We don’t have to like it but we do have to talk about it - a personal view by Toby Scott

Toby Scott, Head of Communications and Campaigns, Dying Matters Coalition

There is a famous picture of John Wesley on his deathbed, although it dates from several decades after the event. The picture tells us that John Wesley died in his usual bed, surrounded by family and friends, and with the satisfaction of a long life lived well. His final words – “The best of all is, God is with us” – suggest a man at peace, knowing and accepting that death is close, and not in any apparent pain. He was 87, but had been fit and active into his 86th year.

It’s remarkable that what most people wish for, when asked to consider a good death, probably still looks a lot like what we see in that picture. We know from surveys that most of us want to be at home when we die, we want family and friends to be with us, and our biggest wish is to be pain-free as death approaches. We might not know it, but most of us want to die like John Wesley.

So why then do 47% of deaths occur in hospital, according to the latest ONS data for England and Wales? Why do 55% of us not know the funeral wishes of those close to us? Why have only one third of us made a will (something John Wesley also did)?

The short answer is that as a society we have largely forgotten how to talk about death. John Wesley had little choice about dying in his own bed. There were no hospices in the modern sense, no care homes and no hospital that you would go to if you could choose to go elsewhere. Doctors cost money, and there was no point calling one if someone was obviously dying. If he did administer medicine to ease any suffering, that cost money too.

Death was closer to people’s lives then. You could die of a minor infection, an accident at work, a fire at home (a fate John narrowly escaped), from unclean water or poorly stored food. In larger families it was unusual for all the children to reach adulthood – John was one of 19 children, seven of whom died in infancy. Death was still a cause for mourning, but it was more common, and expected, and understood as a part of life.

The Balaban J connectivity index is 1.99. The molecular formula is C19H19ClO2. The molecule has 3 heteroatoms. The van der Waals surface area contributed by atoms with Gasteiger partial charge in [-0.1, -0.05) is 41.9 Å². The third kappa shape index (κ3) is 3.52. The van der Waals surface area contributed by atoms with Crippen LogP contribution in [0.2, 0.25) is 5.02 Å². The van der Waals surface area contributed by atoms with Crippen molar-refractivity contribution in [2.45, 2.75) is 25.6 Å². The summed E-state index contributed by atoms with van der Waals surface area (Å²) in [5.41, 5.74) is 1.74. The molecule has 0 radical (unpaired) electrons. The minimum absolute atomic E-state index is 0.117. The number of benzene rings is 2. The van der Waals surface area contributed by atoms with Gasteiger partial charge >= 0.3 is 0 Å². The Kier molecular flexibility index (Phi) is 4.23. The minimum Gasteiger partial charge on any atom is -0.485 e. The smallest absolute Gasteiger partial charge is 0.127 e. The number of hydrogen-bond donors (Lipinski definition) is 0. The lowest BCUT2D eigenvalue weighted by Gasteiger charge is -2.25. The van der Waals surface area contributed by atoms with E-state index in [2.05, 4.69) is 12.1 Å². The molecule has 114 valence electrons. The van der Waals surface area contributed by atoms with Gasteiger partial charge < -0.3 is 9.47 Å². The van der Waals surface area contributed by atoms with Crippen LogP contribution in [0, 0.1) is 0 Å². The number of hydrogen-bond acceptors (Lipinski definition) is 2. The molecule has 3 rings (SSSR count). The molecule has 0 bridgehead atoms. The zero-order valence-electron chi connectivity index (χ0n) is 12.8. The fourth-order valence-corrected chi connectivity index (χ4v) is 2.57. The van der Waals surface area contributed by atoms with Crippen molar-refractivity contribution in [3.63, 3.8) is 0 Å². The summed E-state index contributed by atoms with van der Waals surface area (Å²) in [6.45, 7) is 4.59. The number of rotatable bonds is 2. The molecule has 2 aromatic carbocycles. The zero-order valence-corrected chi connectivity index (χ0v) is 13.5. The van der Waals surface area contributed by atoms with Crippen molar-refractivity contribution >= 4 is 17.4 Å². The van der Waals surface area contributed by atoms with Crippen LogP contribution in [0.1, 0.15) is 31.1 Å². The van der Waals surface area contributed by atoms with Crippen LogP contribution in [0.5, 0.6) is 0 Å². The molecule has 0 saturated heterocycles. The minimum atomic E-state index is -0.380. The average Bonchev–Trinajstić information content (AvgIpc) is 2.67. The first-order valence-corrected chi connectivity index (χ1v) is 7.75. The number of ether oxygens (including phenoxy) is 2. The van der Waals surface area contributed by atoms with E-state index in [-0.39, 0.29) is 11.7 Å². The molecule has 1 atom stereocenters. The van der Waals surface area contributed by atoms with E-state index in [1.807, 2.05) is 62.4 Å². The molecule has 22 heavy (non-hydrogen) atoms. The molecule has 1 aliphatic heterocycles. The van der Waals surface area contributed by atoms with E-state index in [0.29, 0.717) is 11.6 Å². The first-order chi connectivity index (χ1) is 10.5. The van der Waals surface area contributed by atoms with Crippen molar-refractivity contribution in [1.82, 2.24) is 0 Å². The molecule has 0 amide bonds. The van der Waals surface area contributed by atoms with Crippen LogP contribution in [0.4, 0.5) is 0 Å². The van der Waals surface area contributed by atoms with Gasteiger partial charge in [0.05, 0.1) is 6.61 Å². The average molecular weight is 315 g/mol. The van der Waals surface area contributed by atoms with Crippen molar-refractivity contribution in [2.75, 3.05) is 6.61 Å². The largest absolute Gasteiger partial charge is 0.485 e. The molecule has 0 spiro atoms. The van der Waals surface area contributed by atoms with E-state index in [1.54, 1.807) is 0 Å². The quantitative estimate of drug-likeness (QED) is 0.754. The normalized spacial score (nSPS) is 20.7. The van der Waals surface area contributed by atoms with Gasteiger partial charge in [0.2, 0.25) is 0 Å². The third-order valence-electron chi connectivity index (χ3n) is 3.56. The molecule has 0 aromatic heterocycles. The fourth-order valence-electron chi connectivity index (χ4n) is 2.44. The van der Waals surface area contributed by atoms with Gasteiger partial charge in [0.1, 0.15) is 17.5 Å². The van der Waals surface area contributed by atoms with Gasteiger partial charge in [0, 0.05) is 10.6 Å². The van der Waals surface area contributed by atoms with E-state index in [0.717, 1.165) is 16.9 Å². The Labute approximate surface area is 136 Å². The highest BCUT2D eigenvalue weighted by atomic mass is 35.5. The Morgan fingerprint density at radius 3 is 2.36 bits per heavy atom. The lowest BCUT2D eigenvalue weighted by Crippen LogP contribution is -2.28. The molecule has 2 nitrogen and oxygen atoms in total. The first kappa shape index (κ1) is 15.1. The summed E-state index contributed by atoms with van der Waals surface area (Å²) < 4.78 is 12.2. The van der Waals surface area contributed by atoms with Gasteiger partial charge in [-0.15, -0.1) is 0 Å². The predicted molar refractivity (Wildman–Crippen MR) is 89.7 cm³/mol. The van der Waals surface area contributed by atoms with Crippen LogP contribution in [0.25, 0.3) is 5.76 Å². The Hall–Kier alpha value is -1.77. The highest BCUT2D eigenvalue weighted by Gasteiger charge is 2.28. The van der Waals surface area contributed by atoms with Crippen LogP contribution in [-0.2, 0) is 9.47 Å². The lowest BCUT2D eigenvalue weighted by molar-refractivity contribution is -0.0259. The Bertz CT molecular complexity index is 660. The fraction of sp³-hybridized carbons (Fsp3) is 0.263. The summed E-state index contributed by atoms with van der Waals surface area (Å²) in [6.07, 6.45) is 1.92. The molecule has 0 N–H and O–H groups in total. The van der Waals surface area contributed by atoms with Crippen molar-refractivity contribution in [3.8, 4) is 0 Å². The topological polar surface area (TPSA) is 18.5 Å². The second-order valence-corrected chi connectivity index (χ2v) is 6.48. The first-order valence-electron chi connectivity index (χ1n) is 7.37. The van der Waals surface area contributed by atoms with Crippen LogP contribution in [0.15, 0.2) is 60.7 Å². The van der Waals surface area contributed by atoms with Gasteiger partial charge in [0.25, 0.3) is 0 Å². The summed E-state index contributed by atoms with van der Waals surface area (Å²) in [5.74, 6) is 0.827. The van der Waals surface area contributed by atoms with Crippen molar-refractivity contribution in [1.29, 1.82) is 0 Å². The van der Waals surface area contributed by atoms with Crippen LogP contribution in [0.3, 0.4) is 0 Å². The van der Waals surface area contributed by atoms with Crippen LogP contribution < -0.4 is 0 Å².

Thanks to the NHS, we no longer need to worry about the cost of hospitals, doctors or medicines. And thanks to modern healthcare, and remarkable scientific breakthroughs, we are all living longer, and staying well and active longer. But in doing so we’ve lost sight of the fact that death is a part of life. We worry that talking about it will upset someone, or we just worry. And by not talking, we don’t make and share our plans. One reason so many people die in hospital is that they never told anyone they wanted to be anywhere else. With support from health and social care professionals, hospice at home services and family and friends it is possible for someone to stay at home throughout a final illness, pain free and active for as long as possible. But this requires planning, and that requires talking about it.

The Dying Matters campaign was set up at the request of the then Government in 2008 precisely because it found that not talking about death was preventing improvements in end of life care. The decisions we need to make about our end of life care, our wills, and our funerals and legacies are far wider than John Wesley faced. But it is not so complex that it can’t be done, and the sooner we start the sooner it’s done. Once our plans are discussed, and made, and shared with those who need to know, we can get on with the rest of our lives.

We live, and we will die. We will grieve, and we can support those who mourn. We don’t have to like it, but we need to talk about it.


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